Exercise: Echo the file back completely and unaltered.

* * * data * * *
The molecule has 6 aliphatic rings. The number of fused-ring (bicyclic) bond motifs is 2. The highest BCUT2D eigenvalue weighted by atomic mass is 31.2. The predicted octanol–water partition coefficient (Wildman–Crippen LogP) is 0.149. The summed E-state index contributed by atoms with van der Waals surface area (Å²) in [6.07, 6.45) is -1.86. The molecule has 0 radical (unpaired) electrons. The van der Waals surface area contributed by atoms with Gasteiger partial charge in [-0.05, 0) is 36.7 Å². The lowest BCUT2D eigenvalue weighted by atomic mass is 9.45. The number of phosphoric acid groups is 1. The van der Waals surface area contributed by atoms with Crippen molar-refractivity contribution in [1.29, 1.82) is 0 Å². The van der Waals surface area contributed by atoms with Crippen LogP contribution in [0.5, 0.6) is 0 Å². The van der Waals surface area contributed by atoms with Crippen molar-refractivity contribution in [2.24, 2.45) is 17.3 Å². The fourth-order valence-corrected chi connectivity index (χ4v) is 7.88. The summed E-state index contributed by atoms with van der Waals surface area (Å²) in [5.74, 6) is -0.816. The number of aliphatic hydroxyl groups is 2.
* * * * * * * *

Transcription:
The molecule has 6 aliphatic rings. The number of fused-ring (bicyclic) bond motifs is 2. The highest BCUT2D eigenvalue weighted by atomic mass is 31.2. The predicted octanol–water partition coefficient (Wildman–Crippen LogP) is 0.149. The summed E-state index contributed by atoms with van der Waals surface area (Å²) in [6.07, 6.45) is -1.86. The molecule has 0 radical (unpaired) electrons. The van der Waals surface area contributed by atoms with Gasteiger partial charge in [-0.05, 0) is 36.7 Å². The lowest BCUT2D eigenvalue weighted by atomic mass is 9.45. The number of phosphoric acid groups is 1. The van der Waals surface area contributed by atoms with Crippen molar-refractivity contribution in [1.29, 1.82) is 0 Å². The van der Waals surface area contributed by atoms with Crippen LogP contribution in [0.5, 0.6) is 0 Å². The van der Waals surface area contributed by atoms with Crippen molar-refractivity contribution in [2.24, 2.45) is 17.3 Å². The fourth-order valence-corrected chi connectivity index (χ4v) is 7.88. The summed E-state index contributed by atoms with van der Waals surface area (Å²) in [5.74, 6) is -0.816. The number of aliphatic hydroxyl groups is 2.